2. Identify a Qualified Investigator – In many instances, insurance carriers find that it’s more cost-effective to hire local, in-country investigators to carry out carefully tailored investigations. But where do you find trustworthy agents to perform these duties? There are several avenues to pursue. First, speak to your own company’s employees at the offices nearest the site of the proposed investigation. They may have agents and resources they’ve consulted previously and can tell you the good and the bad of local candidates. The U.S. Embassy or Consulate is another good resource to consult. Diplomatic envoys are often in contact with local investigators who inquire about deaths of American citizens on foreign soil. Local chapters of trade associations (networking groups, IASIU, NICB, etc.) can often provide solid referrals. Some U.S. vendors who have foreign offices in the region can often refer you to agents that they’ve previously used.
3. Verify the Qualifications and Licensing – Once you’ve identified a potential candidate for performing your local investigation, it’s time to do a little investigating of your own. That is, be sure to check the background of your potential partner in three areas: abilities, limitations, and reliability. Ask your candidate to provide a couple of references in local law enforcement. Does he have the contacts that can cooperate with him to obtain sometimes-sensitive information? Does he know the players and does he possess the cultural and linguistic knowledge to move easily and discreetly in the region? Finally, these investigations require the utmost in integrity, confidentiality, and reliability. Make sure you obtain references who can vouch for these important capabilities.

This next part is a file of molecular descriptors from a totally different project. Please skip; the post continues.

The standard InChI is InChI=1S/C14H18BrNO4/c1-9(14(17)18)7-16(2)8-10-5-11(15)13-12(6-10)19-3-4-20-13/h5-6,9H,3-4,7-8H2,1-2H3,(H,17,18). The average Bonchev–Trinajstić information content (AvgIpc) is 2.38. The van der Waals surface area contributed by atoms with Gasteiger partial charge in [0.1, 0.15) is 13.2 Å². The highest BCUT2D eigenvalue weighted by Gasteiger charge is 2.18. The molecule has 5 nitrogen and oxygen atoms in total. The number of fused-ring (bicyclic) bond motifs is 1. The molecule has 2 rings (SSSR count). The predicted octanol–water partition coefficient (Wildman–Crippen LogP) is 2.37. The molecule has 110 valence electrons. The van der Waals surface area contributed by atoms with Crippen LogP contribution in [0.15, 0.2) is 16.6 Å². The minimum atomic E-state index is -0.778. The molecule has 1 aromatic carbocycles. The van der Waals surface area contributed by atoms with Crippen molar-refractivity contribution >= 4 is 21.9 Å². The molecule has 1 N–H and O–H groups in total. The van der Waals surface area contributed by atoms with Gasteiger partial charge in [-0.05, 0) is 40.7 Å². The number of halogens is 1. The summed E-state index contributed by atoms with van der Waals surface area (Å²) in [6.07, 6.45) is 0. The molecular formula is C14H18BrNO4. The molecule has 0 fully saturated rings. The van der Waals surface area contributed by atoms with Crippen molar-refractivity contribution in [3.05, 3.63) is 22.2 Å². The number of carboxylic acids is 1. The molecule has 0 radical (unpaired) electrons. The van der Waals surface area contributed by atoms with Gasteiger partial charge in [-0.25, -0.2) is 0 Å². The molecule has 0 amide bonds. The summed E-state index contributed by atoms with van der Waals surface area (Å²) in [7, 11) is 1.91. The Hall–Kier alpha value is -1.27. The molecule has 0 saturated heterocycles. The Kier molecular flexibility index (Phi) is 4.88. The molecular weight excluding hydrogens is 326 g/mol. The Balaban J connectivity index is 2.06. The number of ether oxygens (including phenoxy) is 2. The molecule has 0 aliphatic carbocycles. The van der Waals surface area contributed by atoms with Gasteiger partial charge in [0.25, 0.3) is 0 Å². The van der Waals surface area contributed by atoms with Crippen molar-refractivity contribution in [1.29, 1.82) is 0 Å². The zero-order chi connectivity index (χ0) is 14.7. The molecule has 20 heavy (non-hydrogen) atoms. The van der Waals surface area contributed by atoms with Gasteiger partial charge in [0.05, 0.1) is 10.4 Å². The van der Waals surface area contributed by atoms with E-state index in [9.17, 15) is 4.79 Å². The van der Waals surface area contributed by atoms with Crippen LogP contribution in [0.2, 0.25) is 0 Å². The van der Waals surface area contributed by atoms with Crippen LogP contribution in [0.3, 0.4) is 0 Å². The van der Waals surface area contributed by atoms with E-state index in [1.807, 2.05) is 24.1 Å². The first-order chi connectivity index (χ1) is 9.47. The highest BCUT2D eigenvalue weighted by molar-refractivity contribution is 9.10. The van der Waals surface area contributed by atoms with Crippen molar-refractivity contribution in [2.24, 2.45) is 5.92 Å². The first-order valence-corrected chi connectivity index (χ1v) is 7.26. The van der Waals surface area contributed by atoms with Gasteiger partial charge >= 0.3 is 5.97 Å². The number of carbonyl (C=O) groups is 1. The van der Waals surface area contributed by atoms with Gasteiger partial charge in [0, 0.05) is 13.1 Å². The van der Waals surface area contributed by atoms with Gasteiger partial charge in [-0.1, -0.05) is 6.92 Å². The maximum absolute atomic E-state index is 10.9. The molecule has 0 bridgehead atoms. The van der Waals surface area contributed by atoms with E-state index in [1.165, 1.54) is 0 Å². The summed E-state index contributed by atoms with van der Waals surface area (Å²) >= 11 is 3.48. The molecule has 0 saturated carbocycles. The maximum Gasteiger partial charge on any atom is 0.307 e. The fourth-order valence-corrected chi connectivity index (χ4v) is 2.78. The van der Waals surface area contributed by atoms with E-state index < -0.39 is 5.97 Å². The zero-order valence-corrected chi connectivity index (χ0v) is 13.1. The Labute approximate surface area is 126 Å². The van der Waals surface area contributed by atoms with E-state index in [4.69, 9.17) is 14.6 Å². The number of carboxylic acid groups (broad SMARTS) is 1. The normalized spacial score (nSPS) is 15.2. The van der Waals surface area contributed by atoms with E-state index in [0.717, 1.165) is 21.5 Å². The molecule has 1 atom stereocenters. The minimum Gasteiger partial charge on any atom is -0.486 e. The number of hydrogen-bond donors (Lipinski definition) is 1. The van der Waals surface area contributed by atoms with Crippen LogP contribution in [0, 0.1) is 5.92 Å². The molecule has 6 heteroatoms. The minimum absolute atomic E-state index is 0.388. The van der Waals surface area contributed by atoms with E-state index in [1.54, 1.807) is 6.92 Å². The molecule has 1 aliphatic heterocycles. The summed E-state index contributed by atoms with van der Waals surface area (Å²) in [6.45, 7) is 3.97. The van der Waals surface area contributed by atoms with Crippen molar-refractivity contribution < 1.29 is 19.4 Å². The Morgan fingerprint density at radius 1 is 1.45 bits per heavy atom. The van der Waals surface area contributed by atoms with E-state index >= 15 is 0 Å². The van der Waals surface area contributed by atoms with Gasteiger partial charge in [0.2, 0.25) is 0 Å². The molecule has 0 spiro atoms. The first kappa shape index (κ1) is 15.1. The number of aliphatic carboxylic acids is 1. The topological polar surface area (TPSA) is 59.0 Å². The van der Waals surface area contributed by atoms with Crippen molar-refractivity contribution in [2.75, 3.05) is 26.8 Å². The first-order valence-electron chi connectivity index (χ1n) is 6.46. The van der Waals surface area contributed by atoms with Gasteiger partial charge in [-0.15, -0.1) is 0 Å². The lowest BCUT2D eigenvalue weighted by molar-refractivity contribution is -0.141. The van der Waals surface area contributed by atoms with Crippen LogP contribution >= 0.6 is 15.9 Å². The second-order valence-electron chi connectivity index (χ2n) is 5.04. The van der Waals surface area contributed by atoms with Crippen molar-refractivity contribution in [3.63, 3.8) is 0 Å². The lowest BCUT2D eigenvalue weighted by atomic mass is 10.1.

4. Assess Any Potential Communication Gaps – Time, distance, and language barriers can create challenging obstacles for carriers and investigators alike. What language does the investigator speak? Do they speak English or do you speak their language? Or do you have someone who speaks that language or have access to a qualified professional interpreter? Pay particular attention to the nuances in terminology and jargon. When it comes to written documents, make sure you have a solid plan for handling translations. Free online translation services can provide a starting point. Paid translation services provider a better-quality product, of course. If the investigator provides his report in English, that may require an additional fee.